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PA Gets Critical Funds to Reduce Pollution from Farms

Half the fresh water flowing to Chesapeake Bay comes from the Susquehanna River Basin. (Beyond My Ken/Wikimedia Commons)
Half the fresh water flowing to Chesapeake Bay comes from the Susquehanna River Basin. (Beyond My Ken/Wikimedia Commons)
October 5, 2016

HARRISBURG, Pa. – Pennsylvania will receive almost $29 million of new federal and state funding to help reduce pollution flowing into Chesapeake Bay.

The U.S. Environmental Protection Agency, the Department of Agriculture and the state of Pennsylvania committed the additional funding at the Chesapeake Executive Council's annual meeting.

Harry Campbell, executive director of the Chesapeake Bay Foundation in Pennsylvania, notes that the Commonwealth has fallen behind on its commitment to cut pollution.

"This new investment of resources from the state and federal governments represents a down payment, if you will, to jump start our efforts toward clean water initiatives across the state," he states.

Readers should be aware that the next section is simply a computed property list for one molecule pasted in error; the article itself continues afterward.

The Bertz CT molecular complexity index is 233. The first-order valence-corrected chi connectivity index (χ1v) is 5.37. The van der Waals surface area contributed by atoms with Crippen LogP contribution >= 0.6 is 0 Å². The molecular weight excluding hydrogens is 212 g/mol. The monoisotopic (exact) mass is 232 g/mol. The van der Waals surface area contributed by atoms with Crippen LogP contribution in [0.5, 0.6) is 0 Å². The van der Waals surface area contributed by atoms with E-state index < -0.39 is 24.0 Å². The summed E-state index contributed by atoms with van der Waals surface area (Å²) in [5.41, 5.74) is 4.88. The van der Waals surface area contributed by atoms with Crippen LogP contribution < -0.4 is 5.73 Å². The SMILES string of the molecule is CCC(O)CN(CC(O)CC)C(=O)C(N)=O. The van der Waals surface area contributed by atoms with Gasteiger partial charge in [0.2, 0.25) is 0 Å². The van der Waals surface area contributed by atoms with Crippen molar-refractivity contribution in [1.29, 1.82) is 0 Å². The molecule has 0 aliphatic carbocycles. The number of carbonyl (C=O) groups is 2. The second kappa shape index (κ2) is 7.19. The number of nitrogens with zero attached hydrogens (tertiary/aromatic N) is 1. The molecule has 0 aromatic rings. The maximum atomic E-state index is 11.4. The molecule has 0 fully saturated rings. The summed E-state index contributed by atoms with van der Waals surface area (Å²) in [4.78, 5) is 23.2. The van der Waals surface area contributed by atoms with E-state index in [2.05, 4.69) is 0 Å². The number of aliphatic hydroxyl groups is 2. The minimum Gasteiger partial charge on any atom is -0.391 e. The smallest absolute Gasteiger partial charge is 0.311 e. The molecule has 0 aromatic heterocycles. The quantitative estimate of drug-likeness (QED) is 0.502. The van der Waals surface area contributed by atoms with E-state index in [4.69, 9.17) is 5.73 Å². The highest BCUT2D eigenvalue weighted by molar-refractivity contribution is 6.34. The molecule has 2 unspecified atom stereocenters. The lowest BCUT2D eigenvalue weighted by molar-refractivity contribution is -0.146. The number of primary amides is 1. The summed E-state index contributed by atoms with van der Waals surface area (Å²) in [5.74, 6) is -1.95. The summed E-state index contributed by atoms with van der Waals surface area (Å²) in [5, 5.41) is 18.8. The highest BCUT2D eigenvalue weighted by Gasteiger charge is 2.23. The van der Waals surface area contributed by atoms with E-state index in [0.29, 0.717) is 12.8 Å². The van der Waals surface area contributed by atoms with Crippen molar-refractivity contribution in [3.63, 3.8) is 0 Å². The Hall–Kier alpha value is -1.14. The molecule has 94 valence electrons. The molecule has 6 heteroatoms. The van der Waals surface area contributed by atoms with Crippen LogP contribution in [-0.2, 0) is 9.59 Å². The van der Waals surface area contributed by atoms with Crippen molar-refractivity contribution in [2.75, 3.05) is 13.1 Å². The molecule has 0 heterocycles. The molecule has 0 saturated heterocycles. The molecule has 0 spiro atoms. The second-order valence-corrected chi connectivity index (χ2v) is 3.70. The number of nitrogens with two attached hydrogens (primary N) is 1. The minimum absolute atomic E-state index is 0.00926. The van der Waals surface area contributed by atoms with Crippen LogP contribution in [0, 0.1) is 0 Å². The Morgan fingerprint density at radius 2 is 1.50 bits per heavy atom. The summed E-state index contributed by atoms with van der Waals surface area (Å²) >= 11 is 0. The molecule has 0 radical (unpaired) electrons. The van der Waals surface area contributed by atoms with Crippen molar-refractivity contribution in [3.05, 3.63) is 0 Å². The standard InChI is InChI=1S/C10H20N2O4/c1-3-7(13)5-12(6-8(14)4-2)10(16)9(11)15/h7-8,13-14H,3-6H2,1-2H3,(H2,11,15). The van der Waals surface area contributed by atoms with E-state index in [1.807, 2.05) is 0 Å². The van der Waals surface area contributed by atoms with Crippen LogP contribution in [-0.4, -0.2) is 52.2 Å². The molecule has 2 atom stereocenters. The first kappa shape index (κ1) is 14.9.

Pennsylvania's Clean Water Blueprint requires that 60 percent of pollution reduction practices be in place by next year, and 100 percent by 2025.

The state has acknowledged that it will not meet next year's goal, and Campbell says even the extra funds won't make that possible.

"But employing a focused effort that looks at the right places and the right pollution reduction practices, and working with the right people, can allow us to rapidly get back on track in terms of meeting our clean water commitments and goals," he points out.

The Chesapeake Bay Foundation says meeting pollution reduction goals in five south central Pennsylvania counties would account for more than half of the state's 2025 target for nitrogen pollution reduction.

But cleaning up those five counties still would only be a start. Campbell notes that across the state, there are some 19,000 miles of polluted waterways.

"We need to collectively have the investment and prioritization to do the work that needs to be done across the Commonwealth, but certainly within Pennsylvania's portion of the bay watershed," he says.

Half of the fresh water that flows into Chesapeake Bay comes from the Susquehanna River Basin.


Andrea Sears, Public News Service - PA